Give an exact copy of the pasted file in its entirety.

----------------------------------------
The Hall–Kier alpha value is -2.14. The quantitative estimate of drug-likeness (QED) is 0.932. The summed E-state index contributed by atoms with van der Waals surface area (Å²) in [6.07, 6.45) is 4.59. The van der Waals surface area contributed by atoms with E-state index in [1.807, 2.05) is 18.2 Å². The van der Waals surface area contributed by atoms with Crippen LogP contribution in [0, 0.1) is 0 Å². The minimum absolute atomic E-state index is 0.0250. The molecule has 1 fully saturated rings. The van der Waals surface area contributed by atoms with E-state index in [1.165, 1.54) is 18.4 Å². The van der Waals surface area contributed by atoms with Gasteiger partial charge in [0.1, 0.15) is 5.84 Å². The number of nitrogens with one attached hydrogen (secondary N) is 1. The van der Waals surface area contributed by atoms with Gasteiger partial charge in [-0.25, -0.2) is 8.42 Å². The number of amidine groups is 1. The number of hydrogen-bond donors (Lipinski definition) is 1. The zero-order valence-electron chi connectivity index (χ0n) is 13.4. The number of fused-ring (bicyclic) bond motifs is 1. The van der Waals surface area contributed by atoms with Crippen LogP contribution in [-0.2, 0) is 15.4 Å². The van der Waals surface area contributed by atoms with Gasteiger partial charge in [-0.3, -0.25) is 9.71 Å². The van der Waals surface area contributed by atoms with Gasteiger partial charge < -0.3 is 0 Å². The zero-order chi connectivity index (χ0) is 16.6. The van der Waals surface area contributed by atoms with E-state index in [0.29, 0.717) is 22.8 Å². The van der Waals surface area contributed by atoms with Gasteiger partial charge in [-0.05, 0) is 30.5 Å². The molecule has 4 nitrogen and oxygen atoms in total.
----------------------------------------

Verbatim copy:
The Hall–Kier alpha value is -2.14. The quantitative estimate of drug-likeness (QED) is 0.932. The summed E-state index contributed by atoms with van der Waals surface area (Å²) in [6.07, 6.45) is 4.59. The van der Waals surface area contributed by atoms with E-state index in [1.807, 2.05) is 18.2 Å². The van der Waals surface area contributed by atoms with Crippen LogP contribution in [0, 0.1) is 0 Å². The minimum absolute atomic E-state index is 0.0250. The molecule has 1 fully saturated rings. The van der Waals surface area contributed by atoms with E-state index in [1.165, 1.54) is 18.4 Å². The van der Waals surface area contributed by atoms with Gasteiger partial charge in [0.1, 0.15) is 5.84 Å². The number of nitrogens with one attached hydrogen (secondary N) is 1. The van der Waals surface area contributed by atoms with Gasteiger partial charge in [-0.25, -0.2) is 8.42 Å². The number of amidine groups is 1. The number of hydrogen-bond donors (Lipinski definition) is 1. The zero-order valence-electron chi connectivity index (χ0n) is 13.4. The number of fused-ring (bicyclic) bond motifs is 1. The van der Waals surface area contributed by atoms with Crippen LogP contribution in [-0.2, 0) is 15.4 Å². The van der Waals surface area contributed by atoms with Gasteiger partial charge in [-0.3, -0.25) is 9.71 Å². The van der Waals surface area contributed by atoms with Gasteiger partial charge < -0.3 is 0 Å². The zero-order chi connectivity index (χ0) is 16.6. The van der Waals surface area contributed by atoms with E-state index in [0.29, 0.717) is 22.8 Å². The van der Waals surface area contributed by atoms with Gasteiger partial charge in [-0.05, 0) is 30.5 Å². The molecule has 4 nitrogen and oxygen atoms in total.